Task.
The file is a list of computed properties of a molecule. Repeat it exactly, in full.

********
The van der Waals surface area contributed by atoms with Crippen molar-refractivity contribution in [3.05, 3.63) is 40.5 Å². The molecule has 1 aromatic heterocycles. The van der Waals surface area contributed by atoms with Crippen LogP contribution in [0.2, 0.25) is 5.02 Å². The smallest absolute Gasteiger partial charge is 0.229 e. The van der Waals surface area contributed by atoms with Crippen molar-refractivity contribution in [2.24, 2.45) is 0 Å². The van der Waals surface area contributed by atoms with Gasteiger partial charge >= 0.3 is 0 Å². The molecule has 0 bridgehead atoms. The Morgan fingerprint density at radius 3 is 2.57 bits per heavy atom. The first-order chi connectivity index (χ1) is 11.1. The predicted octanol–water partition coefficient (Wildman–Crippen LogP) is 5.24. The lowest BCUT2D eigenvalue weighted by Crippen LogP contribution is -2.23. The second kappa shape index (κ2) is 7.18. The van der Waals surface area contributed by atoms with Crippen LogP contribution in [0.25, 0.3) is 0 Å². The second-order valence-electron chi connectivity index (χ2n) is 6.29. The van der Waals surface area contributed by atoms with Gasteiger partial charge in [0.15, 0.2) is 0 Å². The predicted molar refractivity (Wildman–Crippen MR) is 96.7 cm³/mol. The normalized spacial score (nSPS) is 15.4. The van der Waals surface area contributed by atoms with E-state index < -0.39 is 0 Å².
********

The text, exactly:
The van der Waals surface area contributed by atoms with Crippen molar-refractivity contribution in [3.05, 3.63) is 40.5 Å². The molecule has 1 aromatic heterocycles. The van der Waals surface area contributed by atoms with Crippen LogP contribution in [0.2, 0.25) is 5.02 Å². The smallest absolute Gasteiger partial charge is 0.229 e. The van der Waals surface area contributed by atoms with Crippen molar-refractivity contribution in [2.24, 2.45) is 0 Å². The van der Waals surface area contributed by atoms with Gasteiger partial charge >= 0.3 is 0 Å². The molecule has 0 bridgehead atoms. The Morgan fingerprint density at radius 3 is 2.57 bits per heavy atom. The first-order chi connectivity index (χ1) is 11.1. The predicted octanol–water partition coefficient (Wildman–Crippen LogP) is 5.24. The lowest BCUT2D eigenvalue weighted by Crippen LogP contribution is -2.23. The second kappa shape index (κ2) is 7.18. The van der Waals surface area contributed by atoms with Crippen LogP contribution in [0.25, 0.3) is 0 Å². The second-order valence-electron chi connectivity index (χ2n) is 6.29. The van der Waals surface area contributed by atoms with Gasteiger partial charge in [0.15, 0.2) is 0 Å². The predicted molar refractivity (Wildman–Crippen MR) is 96.7 cm³/mol. The normalized spacial score (nSPS) is 15.4. The van der Waals surface area contributed by atoms with E-state index < -0.39 is 0 Å².